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Spotlight on the future of transport in Poland

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Spotlight on the future of transport in Poland

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The success of economies in the future will depend on how well they adapt to new modes of mobility, as well as storing the energy needed to drive them. That’s one of the issues in this episode of Spotlight, where we take a closer look at which companies in Poland are developing new technologies for the third industrial revolution.

Point of view

The first electric bus our company presented in 2011. Those days our competitors were laughing about it. The next 3 up to 4 years we expect it to grow up to 30% of the total market.

Matthias Figaszewski Mobility Development Director, Solaris

Our road trip across Poland takes us to Lublin, home of the Solaris bus company. Started in a former munitions factory with three-dozen workers, it now has 2500 workers making a record 1500 buses this year, including 10% of Europe’s electric buses.

Mobility Development Director, Matthias Figaszewski told us how their model has been able to cut through the competition to grow across Europe.

‘The first electric bus our company presented in 2011. Those days our competitors were laughing about it. The next 3 up to 4 years we expect it to grow up to 30% of the total market.’

‘We also see that the strongest demand from the markets regarding electric buses comes from European countries. At the moment we deliver our buses to Poland, Germany, Belgium, Spain, France and Norway.’

And you’re also looking at other markets?

‘Outside Europe we deliver our vehicles to United Arab Emirates, Dubai and to Turkey. In Izmir we are delivering our vehicles to Israel and other customers.’

Back in Warsaw, we found out more about the country’s drive towards cleaner mobility, from Krzystof Senger, Vice President of the Polish Investment and Trade Agency. It includes billions in investment in research and development.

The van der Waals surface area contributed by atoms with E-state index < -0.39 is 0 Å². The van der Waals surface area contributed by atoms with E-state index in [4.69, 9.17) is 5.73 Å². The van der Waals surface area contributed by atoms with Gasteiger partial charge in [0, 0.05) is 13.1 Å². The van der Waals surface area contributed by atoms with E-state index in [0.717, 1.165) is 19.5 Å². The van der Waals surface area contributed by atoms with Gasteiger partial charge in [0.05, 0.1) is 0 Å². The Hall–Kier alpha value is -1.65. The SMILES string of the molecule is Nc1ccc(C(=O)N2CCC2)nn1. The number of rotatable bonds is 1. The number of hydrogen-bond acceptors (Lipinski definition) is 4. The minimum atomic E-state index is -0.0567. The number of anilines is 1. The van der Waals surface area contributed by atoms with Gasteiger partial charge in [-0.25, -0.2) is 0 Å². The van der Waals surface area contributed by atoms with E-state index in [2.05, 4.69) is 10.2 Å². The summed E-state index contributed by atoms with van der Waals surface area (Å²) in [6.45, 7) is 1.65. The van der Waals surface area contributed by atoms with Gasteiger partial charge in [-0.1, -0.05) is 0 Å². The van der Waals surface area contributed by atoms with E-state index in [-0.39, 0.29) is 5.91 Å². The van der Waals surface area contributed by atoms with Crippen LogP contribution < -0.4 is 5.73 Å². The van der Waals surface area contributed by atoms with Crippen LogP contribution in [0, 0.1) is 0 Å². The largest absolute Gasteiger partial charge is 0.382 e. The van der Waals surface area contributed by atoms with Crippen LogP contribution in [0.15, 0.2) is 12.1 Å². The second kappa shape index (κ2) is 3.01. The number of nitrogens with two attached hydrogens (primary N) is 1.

‘We help companies find the best location in Poland, mix it up with a wide range of incentives – tax incentives, cash grants – in order to build up our electro-mobility market.’

LG has the largest battery factory in Europe for cars in Poland. What does that mean for the battery sector here in Poland, and what are the plans ahead?

‘LG’s investment is a huge landmark in creating electric vehicle batteries in Poland. Others, I think, will follow, and currently in our automotive industry pipeline we are working on 41 investment projects, and 10 of them are electro-mobility-related.’

How much of the investment is home-grown here in Poland? How are you trying to encourage that?

‘We’re working on growing our home market with a bunch of incentives. And we are helping Polish companies to start their R&D in the battery market.’

A national competitor to Solaris, is Ursus. That company, which started with tractors, has expanded its production to buses to meet the growing demand. It’s also ratcheted up its R&D to build buses running on electric and alternative energies, including hydrogen.

‘We’re helping them to create the right environment for the investment, and of course mixing it up with government incentives for their overseas expansion. One of the examples of incentives is a corporate income tax exemption, if you locate your business in a special economic zone, you are allowed to exempt the tax.’

‘Another example is a new law within the Clean Transport Package. Companies that produce electric cars and citizens that buy them will be incentivised. Cities will be allowed to introduce free areas that only electric vehicles could enter. And there will be incentives for local governments to buy electric vehicles for their purposes.’

The government aims to have 1 million electric vehicles on the road by 2025, with 60,000 charging points for them. That effort is under way in Warsaw, along with deploying electric buses.

And how about an electric vehicle that can navigate through urban traffic? Rafał Budweil is a pilot who came up with the idea of building Triggo – with a retractable wheelbase and drive-by-wire steering, like a plane.

‘We deployed a variable-width suspension which provides for very narrow configuration for traffic jams and parking, whereas for high-speed operation the suspension extends to a width typical of a car.’

Rafal aims to have a street-legal version this year and start producing Triggos by 2020, with a different kind of marketing strategy.

And you’re not going to sell it to individual customers, right? Who are you going to sell it to?

‘We observed dramatic growth of the car-sharing services – mobility as a service. Platforms in Europe, worldwide. So our aim is to make it a choice Number 1 vehicle for car-sharing operators.’